Hannah Arendt explained that the Greek conception of freedom entailed the possession of sufficient resources that one did not need to labor or work to fulfill one’s needs. In the triads that make up her thinking, labor is distinguished from work in that labor tends to consist of repetitive chores, including cleaning and cooking, that are necessary to everyday existence. The free man (sexist language intentional), therefore must have servants or, as in Greek society, slaves to perform those functions. She’s pretty explicit about this:
What all Greek philosophers, no matter how opposed to polis life, took for granted is that freedom is exclusively located in the political realm, that necessity is primarily a prepolitical phenomenon, characteristic of the private household organization, and that force and violence are justified in this sphere because they are the only means to master necessity—for instance, by ruling over slaves—and to become free. Because all human beings are subject to necessity, they are entitled to violence toward others; violence is the prepolitical act of liberating oneself from the necessity of life for the freedom of world. This freedom is the essential condition of what the Greeks called felicity, eudaimonia, which was an objective status depending first of all upon wealth and health.
In this conception, freedom arises from the control of the means to fulfill needs. Hence for a man (again, sexist language intentional) to be sexually free, he most control sex objects, be they women or young boys. Relegating women to the private sphere, the sphere of labor, is, similarly, a means of controlling the need to raise children and do housework, and frees men for the public sphere, the sphere of dominance and importance.
In this way, the valuing of some people over others takes on a distinctly gendered character. And this is also, ultimately, an insight into the nature of daylight savings time.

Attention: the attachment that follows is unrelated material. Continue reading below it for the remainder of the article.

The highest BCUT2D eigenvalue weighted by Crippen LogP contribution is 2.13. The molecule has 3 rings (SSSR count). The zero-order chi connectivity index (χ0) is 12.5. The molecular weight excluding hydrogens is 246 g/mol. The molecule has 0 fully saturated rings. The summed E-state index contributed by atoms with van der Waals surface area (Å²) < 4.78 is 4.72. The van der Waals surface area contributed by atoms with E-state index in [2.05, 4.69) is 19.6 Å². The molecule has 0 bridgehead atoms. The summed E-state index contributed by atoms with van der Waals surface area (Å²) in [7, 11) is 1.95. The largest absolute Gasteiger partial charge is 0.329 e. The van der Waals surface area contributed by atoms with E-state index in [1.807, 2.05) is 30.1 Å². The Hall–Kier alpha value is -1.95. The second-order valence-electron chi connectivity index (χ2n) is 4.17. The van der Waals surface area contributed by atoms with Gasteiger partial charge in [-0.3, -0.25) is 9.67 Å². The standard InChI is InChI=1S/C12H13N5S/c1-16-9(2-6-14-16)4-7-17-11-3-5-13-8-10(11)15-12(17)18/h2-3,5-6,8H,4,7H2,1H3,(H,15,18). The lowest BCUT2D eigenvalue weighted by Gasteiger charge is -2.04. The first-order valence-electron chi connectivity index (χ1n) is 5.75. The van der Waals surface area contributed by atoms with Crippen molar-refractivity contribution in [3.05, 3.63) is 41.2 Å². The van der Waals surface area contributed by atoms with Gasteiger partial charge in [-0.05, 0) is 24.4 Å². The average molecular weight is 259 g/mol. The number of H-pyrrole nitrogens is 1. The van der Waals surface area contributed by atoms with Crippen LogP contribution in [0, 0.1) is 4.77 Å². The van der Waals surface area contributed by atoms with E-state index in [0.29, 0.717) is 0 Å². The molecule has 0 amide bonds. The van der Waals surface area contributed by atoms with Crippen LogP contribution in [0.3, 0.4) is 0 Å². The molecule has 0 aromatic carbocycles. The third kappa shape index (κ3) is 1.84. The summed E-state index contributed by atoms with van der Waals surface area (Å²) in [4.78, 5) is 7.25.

One of the curious aspects of modern Western civilization is that bosses have us all competing for limited road space and limited public transportation services at the same time as we commute to work. They insist that we should all show up at the same time and in the same, often high-rent, places every working day, apparently so they can be sure that we’re actually working. Understand that this is different from actually caring that they’re getting a result for their money; it is about ensuring that we are under their control, that they are paying for our time, even more fundamentally than they are our output.
Time is a curious thing. Its measurement—and thus, quantification—began with the need to navigate using stars across otherwise featureless oceans. By knowing what time it is and observing the angle from the horizon to a star, one can determine one’s location on a sphere, the earth, with some accuracy. But time zones arose with the need to manage railroad schedules; it would no longer do for each little town to set its clocks according to the local zenith of the sun. And Carl Honoré thus connects time with centralized authority. Time, only a bit oversimplistically, becomes tyranny.
When the drill sergeant commands you to jump, it is said that your only correct response is to ask, “How high?” The manipulation of daylight savings time, and thus, the time when we all have to get up in the morning, is thus a demonstration of authoritarian control. Rise and shine, sucker.